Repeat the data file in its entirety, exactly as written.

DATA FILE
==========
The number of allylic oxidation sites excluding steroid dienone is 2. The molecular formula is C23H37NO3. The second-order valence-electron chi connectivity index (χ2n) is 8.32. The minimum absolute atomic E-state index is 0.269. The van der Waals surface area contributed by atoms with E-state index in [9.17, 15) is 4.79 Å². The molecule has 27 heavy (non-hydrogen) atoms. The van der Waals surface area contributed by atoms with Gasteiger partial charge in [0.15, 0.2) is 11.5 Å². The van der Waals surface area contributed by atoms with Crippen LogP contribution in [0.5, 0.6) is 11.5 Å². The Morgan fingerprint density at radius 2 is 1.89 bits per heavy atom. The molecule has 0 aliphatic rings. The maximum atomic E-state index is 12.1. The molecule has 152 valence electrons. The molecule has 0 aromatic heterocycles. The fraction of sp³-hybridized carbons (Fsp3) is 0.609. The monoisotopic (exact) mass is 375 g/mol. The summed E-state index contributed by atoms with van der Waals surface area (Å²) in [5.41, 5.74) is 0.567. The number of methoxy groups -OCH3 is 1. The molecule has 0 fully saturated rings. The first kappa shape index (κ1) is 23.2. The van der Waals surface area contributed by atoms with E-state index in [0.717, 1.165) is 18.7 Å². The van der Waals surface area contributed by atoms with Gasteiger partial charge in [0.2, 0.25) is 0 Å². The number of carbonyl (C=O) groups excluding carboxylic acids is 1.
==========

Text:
The number of allylic oxidation sites excluding steroid dienone is 2. The molecular formula is C23H37NO3. The second-order valence-electron chi connectivity index (χ2n) is 8.32. The minimum absolute atomic E-state index is 0.269. The van der Waals surface area contributed by atoms with E-state index in [9.17, 15) is 4.79 Å². The molecule has 27 heavy (non-hydrogen) atoms. The van der Waals surface area contributed by atoms with Gasteiger partial charge in [0.15, 0.2) is 11.5 Å². The van der Waals surface area contributed by atoms with Crippen LogP contribution in [0.5, 0.6) is 11.5 Å². The Morgan fingerprint density at radius 2 is 1.89 bits per heavy atom. The molecule has 0 aliphatic rings. The maximum atomic E-state index is 12.1. The molecule has 152 valence electrons. The molecule has 0 aromatic heterocycles. The fraction of sp³-hybridized carbons (Fsp3) is 0.609. The monoisotopic (exact) mass is 375 g/mol. The summed E-state index contributed by atoms with van der Waals surface area (Å²) in [5.41, 5.74) is 0.567. The number of methoxy groups -OCH3 is 1. The molecule has 0 fully saturated rings. The first kappa shape index (κ1) is 23.2. The van der Waals surface area contributed by atoms with E-state index in [0.717, 1.165) is 18.7 Å². The van der Waals surface area contributed by atoms with Gasteiger partial charge in [0.2, 0.25) is 0 Å². The number of carbonyl (C=O) groups excluding carboxylic acids is 1.